host                                                       [  OK  ]
mic0 : ib0                                                 [  OK  ]
mic1                                                       [  OK  ]

Verify that the 192.168.100 subnet is configured and routed through the interface ib0 on the host:

[knightscorner5 ~]# route
Kernel IP routing table
Destination     Gateway         Genmask         Flags Metric Ref    Use Iface
192.168.100.0   *               255.255.255.0   U     0      0        0 ib0
10.23.3.0       *               255.255.255.0   U     0      0        0 eth0
172.31.1.0      *               255.255.255.0   U     0      0        0 mic0
192.0.2.0       *               255.255.255.0   U     0      0        0 mic0
172.31.2.0      *               255.255.255.0   U     0      0        0 mic1
link-local      *               255.255.0.0     U     1002   0        0 eth0
link-local      *               255.255.0.0     U     1004   0        0 mic0
link-local      *               255.255.0.0     U     1005   0        0 mic1
link-local      *               255.255.0.0     U     1010   0        0 ib0
default         jf311-lfw-a_vl5 0.0.0.0         UG    0      0        0 eth0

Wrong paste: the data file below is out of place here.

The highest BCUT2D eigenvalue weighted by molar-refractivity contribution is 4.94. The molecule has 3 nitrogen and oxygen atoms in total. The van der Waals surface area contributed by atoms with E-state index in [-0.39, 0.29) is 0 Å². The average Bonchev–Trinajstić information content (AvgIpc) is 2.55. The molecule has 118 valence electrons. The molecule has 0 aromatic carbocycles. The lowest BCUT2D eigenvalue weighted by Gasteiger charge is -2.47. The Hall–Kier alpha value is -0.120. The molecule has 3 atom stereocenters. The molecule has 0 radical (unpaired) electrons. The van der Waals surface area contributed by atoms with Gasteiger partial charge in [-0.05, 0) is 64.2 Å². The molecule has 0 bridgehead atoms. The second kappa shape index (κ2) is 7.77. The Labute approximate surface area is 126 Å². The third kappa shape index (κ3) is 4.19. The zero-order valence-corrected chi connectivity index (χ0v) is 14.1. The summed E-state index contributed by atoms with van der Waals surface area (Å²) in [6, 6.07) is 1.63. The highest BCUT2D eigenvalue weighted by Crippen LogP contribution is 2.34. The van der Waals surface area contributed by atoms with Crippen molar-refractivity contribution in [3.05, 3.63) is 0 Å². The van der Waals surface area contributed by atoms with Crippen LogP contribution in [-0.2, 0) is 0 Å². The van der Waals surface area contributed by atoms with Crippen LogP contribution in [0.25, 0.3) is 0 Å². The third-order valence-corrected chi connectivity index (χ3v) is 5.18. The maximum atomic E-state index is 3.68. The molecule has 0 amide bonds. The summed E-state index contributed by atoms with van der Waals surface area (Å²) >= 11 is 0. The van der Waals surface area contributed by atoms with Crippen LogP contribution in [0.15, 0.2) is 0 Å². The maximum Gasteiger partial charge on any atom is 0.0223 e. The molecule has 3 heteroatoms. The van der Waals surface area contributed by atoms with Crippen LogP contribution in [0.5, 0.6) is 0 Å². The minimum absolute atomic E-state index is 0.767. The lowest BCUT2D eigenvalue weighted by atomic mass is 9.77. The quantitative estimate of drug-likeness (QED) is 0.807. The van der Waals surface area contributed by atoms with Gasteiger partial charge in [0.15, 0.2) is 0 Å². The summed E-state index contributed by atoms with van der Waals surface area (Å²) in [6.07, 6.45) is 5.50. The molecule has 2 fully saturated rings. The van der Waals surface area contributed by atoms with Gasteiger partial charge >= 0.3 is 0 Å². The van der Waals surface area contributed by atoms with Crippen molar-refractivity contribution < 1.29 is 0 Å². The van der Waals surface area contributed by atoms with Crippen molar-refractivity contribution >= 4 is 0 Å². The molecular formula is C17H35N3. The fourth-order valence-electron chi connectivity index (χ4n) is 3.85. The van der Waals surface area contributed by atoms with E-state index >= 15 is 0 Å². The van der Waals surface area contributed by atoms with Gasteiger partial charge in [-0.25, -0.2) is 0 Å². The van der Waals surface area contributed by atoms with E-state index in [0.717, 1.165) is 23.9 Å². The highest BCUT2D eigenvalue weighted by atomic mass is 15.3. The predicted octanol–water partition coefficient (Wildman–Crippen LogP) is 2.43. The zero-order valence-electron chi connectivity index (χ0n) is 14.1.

Verify that the 192.168.100 subnet is configured and routed through the interface ib0 on the coprocessor:

[knightscorner5 ~]# ssh mic0 route
Kernel IP routing table
Destination     Gateway         Genmask         Flags Metric Ref    Use Iface
192.168.100.0   *               255.255.255.0   U     0      0        0 ib0
172.31.1.0      *               255.255.255.0   U     0      0        0 mic0
192.0.2.0       *               255.255.255.0   U     0      0        0 mic0
default         host            0.0.0.0         UG    0      0        0 mic0

You may have to bring the interface ib0 down and back up if necessary:

# ifconfig ib0 down
# ifconfig ib0 up
# ifconfig ib0

Verification

To verify that IPoIB is working, you can use the ping utility to ping to all IPoIB devices. For example, from host knightscorner5, you can pingknightscorner4 (192.168.100.1), knightscorner4-mic0 (192.168.100.100), and knightscorner5-mic0 (192.168.100.200):

[knightscorner5 ~]# ping -c 3 192.168.100.1
PING 192.168.100.1 (192.168.100.1) 56(84) bytes of data.
64 bytes from 192.168.100.1: icmp_seq=1 ttl=64 time=0.142 ms
64 bytes from 192.168.100.1: icmp_seq=2 ttl=64 time=0.176 ms
64 bytes from 192.168.100.1: icmp_seq=3 ttl=64 time=0.178 ms

--- 192.168.100.1 ping statistics ---
3 packets transmitted, 3 received, 0% packet loss, time 1999ms
rtt min/avg/max/mdev = 0.142/0.165/0.178/0.019 ms

 

[knightscorner5 ~]# ping -c 3 192.168.100.100
PING 192.168.100.100 (192.168.100.100) 56(84) bytes of data.
64 bytes from 192.168.100.100: icmp_seq=1 ttl=64 time=14.0 ms
64 bytes from 192.168.100.100: icmp_seq=2 ttl=64 time=2.24 ms